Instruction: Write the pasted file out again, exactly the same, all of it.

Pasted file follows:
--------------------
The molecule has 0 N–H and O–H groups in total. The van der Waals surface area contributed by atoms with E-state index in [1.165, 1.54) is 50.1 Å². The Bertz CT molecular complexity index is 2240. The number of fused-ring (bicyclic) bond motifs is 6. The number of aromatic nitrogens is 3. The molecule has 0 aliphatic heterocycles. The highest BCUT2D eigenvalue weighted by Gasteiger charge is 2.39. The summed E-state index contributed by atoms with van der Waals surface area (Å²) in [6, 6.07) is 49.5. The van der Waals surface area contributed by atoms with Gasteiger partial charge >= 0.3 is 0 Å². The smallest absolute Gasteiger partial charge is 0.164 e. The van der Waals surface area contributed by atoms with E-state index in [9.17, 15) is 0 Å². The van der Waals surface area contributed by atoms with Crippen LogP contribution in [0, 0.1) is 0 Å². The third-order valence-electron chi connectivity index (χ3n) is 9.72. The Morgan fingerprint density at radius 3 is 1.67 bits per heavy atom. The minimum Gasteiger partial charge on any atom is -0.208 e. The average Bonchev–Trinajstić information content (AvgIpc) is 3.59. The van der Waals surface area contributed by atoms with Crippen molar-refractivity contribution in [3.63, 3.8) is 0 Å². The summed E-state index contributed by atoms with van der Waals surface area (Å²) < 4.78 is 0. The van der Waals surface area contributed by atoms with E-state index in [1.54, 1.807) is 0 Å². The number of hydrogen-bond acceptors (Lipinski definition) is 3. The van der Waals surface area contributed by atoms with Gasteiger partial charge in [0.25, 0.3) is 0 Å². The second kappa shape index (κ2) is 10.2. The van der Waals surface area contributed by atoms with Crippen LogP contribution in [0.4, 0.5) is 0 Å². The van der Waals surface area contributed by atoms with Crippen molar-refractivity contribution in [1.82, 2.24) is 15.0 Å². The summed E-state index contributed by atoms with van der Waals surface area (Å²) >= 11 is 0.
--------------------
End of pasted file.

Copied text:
The molecule has 0 N–H and O–H groups in total. The van der Waals surface area contributed by atoms with E-state index in [1.165, 1.54) is 50.1 Å². The Bertz CT molecular complexity index is 2240. The number of fused-ring (bicyclic) bond motifs is 6. The number of aromatic nitrogens is 3. The molecule has 0 aliphatic heterocycles. The highest BCUT2D eigenvalue weighted by Gasteiger charge is 2.39. The summed E-state index contributed by atoms with van der Waals surface area (Å²) in [6, 6.07) is 49.5. The van der Waals surface area contributed by atoms with Gasteiger partial charge >= 0.3 is 0 Å². The smallest absolute Gasteiger partial charge is 0.164 e. The van der Waals surface area contributed by atoms with E-state index in [9.17, 15) is 0 Å². The van der Waals surface area contributed by atoms with Crippen LogP contribution in [0, 0.1) is 0 Å². The third-order valence-electron chi connectivity index (χ3n) is 9.72. The Morgan fingerprint density at radius 3 is 1.67 bits per heavy atom. The minimum Gasteiger partial charge on any atom is -0.208 e. The average Bonchev–Trinajstić information content (AvgIpc) is 3.59. The van der Waals surface area contributed by atoms with Crippen molar-refractivity contribution in [3.63, 3.8) is 0 Å². The summed E-state index contributed by atoms with van der Waals surface area (Å²) < 4.78 is 0. The van der Waals surface area contributed by atoms with E-state index in [1.54, 1.807) is 0 Å². The number of hydrogen-bond acceptors (Lipinski definition) is 3. The van der Waals surface area contributed by atoms with Gasteiger partial charge in [0.25, 0.3) is 0 Å². The second kappa shape index (κ2) is 10.2. The van der Waals surface area contributed by atoms with Crippen LogP contribution in [0.4, 0.5) is 0 Å². The van der Waals surface area contributed by atoms with Crippen molar-refractivity contribution in [1.82, 2.24) is 15.0 Å². The summed E-state index contributed by atoms with van der Waals surface area (Å²) >= 11 is 0.